I rarely read a book which is beautifully written, emotionally challenging - even draining - with complex characters but with the main story completely deceiving.
The love story which started when Wavonna Quinn was eight years old with a man at least 17 years her senior might be break taboos, but in fact it is the weakest point of the entire story. The evolution of the romance is so predictable that sometimes I was tempted to skip the pages describing the details, convinced I was not supposed to miss anything. Except that actually I was missing the short rhythmic polishes sentences bringing the emotional turmoil of the characters into your life.
When there is so much emotional weight, and characters out of the normal world, the choice for a different kind of romance makes sense, but the romantic story as such should be more than your soap opera adventure next door. When everything fails and humanity fails too, the search for wonderful things makes sense, but it could rather be friendship or anything else but not that upside down grotesque relationship. It doesn't have to do with the underage sex, but with the way in which the reader is offered the story, like you really have to like it and consider it the best thing that can happen in the book. And it probably is, but not without encountering the risk of creating a stereotypical predictable story. It is so easy to ruin a book with the potential of being a good piece of literature.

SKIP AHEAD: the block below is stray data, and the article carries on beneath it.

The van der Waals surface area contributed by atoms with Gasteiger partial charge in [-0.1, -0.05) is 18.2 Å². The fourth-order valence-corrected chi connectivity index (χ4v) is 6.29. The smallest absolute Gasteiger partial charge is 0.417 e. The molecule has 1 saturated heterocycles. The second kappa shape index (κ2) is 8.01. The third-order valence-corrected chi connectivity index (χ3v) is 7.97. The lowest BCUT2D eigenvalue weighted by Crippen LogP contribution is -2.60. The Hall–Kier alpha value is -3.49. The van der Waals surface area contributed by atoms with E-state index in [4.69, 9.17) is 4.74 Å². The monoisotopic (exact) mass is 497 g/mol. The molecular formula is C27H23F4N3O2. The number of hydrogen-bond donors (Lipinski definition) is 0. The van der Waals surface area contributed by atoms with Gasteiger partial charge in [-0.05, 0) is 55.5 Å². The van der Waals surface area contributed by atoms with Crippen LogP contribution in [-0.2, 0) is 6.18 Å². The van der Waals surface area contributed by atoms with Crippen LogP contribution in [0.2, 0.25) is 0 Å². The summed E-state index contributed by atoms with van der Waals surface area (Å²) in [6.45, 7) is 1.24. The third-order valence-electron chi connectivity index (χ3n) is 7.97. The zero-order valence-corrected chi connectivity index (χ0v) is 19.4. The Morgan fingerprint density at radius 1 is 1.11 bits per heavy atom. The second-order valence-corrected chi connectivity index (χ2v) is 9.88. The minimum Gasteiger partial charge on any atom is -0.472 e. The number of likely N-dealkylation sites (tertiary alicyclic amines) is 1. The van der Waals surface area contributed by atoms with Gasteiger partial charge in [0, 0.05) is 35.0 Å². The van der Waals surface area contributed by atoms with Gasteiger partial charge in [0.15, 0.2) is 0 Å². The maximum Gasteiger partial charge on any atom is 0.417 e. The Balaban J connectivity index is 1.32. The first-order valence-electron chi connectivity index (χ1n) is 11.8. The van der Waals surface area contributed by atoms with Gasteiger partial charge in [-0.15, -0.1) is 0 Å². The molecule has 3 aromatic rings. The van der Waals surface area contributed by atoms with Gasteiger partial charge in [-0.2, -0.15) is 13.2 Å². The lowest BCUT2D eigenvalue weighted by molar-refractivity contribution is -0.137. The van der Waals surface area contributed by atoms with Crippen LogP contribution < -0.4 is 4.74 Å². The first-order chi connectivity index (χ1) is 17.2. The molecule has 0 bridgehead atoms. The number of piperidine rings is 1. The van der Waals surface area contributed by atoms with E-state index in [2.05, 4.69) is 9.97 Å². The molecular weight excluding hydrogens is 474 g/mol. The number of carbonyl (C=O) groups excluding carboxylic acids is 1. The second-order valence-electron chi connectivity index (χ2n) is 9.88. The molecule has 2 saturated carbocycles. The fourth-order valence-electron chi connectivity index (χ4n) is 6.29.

Rating: 3 stars